Until the Creative Europe does not have an own department for Institutions a european level, we will see the same results.
        Miquel Àngel Parera Salvà, Festival director Lux Festspiele

        • Ignacio Martínez-Ybor says:

          Which takes me back to a previous comment in which it was pointed out how this move assists those in Britain advocating Brexit: Brussels has become so bureaucratically fossilized that it cannot see beyond its nose at the dynamic complexity and diversity of the tasks it is supposed to manage. Indeed, it punishes success and stability. It would be a shame if this great institution disappears.

  • 18mebrumaire says:

    perhaps eschenbach could help keep the orchestra afloat by donating the prize money he regularly receives . . . nice gesture maestro!

  • Mark Henriksen says:

    Where are the wealthy music lovers in Europe who can write a check? After all, 600,000 euros ain’t much compared to the 55 million US just given to the Curtis Institute. This is the dark side of the arts depending on government subsidy; bean counters, with little interest in music, making small but devastating cuts.

  • Graham Nicholson says:

    Graham Nicholson
    what is the name of the person who took this decision?

  • Derek Warby says:

    I did some back-of-the envelope calculations. The EU grant to the orchestra in 2012 was 2,400,000GBP (about 3.000.000EUR). The total EU budget for that year was just under The EUYO grant, therefore, represents 0.0002% of the total EU budget, or put another way, less than half of one cent (EUR) per year for all the EU’s 500,000,000 citizens.

  • Lindy G says:

    My wonderful late uncle, Lionel Bryer, founded this orchestra along with his wife Joy (still president/co-founder) and Edward Heath. How sad.

  • Una says:

    And, yes, we in England are part of the EU! Says it all. Can’t blame cultural Germany for this, just because it has about 56 opera companies and we have five! A total disgrace but thank God for the National Youth Orchestra of Great Britain here at home, who are second to none, in our land for being noted by most as more into football than classical music.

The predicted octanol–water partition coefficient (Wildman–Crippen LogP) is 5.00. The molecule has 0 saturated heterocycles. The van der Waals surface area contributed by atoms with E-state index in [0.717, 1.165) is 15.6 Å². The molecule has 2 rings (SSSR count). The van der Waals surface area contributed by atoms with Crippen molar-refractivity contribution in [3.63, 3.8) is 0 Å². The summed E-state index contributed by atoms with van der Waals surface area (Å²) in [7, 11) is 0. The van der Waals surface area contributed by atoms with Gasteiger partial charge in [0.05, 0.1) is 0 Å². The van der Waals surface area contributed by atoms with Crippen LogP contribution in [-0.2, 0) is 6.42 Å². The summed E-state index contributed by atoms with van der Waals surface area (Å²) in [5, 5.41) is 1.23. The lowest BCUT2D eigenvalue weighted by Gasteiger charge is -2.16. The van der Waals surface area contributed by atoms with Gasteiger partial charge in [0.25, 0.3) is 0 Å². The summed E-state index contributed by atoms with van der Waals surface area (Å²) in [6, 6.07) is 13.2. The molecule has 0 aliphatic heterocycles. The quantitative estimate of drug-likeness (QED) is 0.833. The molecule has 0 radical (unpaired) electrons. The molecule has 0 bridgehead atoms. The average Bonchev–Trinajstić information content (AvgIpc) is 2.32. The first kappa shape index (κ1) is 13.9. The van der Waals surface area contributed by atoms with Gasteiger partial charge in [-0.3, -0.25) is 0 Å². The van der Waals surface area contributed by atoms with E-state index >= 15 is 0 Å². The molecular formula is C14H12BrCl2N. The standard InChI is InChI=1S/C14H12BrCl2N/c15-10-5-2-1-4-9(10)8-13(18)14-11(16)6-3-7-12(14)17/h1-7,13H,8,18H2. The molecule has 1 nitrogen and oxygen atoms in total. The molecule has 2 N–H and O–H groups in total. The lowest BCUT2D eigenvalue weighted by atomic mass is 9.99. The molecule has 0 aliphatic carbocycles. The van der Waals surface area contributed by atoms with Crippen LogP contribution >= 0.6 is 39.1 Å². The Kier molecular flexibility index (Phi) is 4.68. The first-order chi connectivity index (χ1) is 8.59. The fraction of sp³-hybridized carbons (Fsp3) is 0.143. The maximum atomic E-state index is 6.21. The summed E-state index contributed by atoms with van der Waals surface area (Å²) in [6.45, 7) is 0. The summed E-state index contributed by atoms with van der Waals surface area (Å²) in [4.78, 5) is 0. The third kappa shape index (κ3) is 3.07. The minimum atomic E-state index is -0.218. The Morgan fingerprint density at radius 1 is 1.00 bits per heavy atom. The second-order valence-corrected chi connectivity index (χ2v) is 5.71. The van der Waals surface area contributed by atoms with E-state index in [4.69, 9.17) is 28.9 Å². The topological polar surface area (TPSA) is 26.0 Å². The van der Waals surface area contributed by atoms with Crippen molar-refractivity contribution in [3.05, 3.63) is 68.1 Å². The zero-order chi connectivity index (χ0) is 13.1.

• Fred Rabeman says:

    The cause might not be lost.

    EU Corporations and other non EU Corporations operating in the EU could find an interest in sponsoring the emblematic EUYO. Funding Culture can be seen as a tool of Soft Power that could ease bargainings between the EU Commission and the Corporate Sector.

    So perhaps a Committee could be established towards that end.

  • Hans Glas says:

    We are used to look upon history as if it were some sort of evolutionair process. Evolution itself never claimed to be artistic. There is a difference when it comed to art especially music: we just need people like Abado and Barenboïm to keep up appearances of hope. I fear the Barbarians are knocking at our Gates again…

  • Anon says:

    Had their chief conductor been American and not Russian, this would not have happened.

  • Edmund Coxon says:

    EUYO or ECYO (as it was in my day) served as the bedrock of my musical career. Its members were brilliant as were its staff. Those with whom I played are wonderful contributors to society and bring extraordinary benefit to communities across the globe all year round! They deliver talent that has taken years to forge and was inspired during crucial formative years in the EUYO! It is impossible to estimate the value of this cultural fulcrum and the service it provides to all peoples. To kill it, is to kill the union it represents both socially and culturally and those that would have it so, are not blessed with vision!

  • Anon says:

    The man behind the cultural demolition is Tibor Navracsics, a national conservative lawyer from Hungary.
    his wiki bio:

    Holy shit:
    “On 6 October 2014, the European Parliament proposed to reject him as EU commissioner-designate since he was found unsuitable for the post related to citizenship.[1] Instead he was given the portfolio for Education, Culture, Youth and Sport.”

    So they gave him the power over European culture funding as a consolation price, without any previous credits and experience in the cultural sector?


  • Eileen Scrymgeour Rigby says:

    Music joins people together and an orchestra of this nature has significant ties – Europe needs all the help it can get to strengthen its solidarity. Forty years is not a fly by night orchestra. Heritage, culture, unity come together under the universal umbrella of music and some things do not have an intrinsic monetary value.